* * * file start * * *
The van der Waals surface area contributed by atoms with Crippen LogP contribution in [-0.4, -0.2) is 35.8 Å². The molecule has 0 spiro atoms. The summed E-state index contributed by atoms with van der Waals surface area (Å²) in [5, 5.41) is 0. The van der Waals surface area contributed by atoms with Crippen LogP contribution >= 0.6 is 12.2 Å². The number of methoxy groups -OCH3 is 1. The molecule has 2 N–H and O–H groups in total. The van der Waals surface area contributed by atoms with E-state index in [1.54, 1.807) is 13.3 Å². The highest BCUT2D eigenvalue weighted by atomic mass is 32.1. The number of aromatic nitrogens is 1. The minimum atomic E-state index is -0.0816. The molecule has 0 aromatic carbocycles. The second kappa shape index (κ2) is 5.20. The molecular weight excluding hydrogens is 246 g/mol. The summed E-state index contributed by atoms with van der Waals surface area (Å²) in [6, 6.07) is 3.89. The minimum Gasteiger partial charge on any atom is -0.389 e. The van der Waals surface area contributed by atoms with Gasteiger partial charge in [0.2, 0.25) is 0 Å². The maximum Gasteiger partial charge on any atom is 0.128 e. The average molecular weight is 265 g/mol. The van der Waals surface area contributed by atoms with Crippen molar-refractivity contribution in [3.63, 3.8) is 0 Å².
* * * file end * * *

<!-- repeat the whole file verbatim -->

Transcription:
The van der Waals surface area contributed by atoms with Crippen LogP contribution in [-0.4, -0.2) is 35.8 Å². The molecule has 0 spiro atoms. The summed E-state index contributed by atoms with van der Waals surface area (Å²) in [5, 5.41) is 0. The van der Waals surface area contributed by atoms with Crippen LogP contribution >= 0.6 is 12.2 Å². The number of methoxy groups -OCH3 is 1. The molecule has 2 N–H and O–H groups in total. The van der Waals surface area contributed by atoms with E-state index in [1.54, 1.807) is 13.3 Å². The highest BCUT2D eigenvalue weighted by atomic mass is 32.1. The number of aromatic nitrogens is 1. The minimum atomic E-state index is -0.0816. The molecule has 0 aromatic carbocycles. The second kappa shape index (κ2) is 5.20. The molecular weight excluding hydrogens is 246 g/mol. The summed E-state index contributed by atoms with van der Waals surface area (Å²) in [6, 6.07) is 3.89. The minimum Gasteiger partial charge on any atom is -0.389 e. The van der Waals surface area contributed by atoms with Gasteiger partial charge in [0.2, 0.25) is 0 Å². The maximum Gasteiger partial charge on any atom is 0.128 e. The average molecular weight is 265 g/mol. The van der Waals surface area contributed by atoms with Crippen molar-refractivity contribution in [3.63, 3.8) is 0 Å².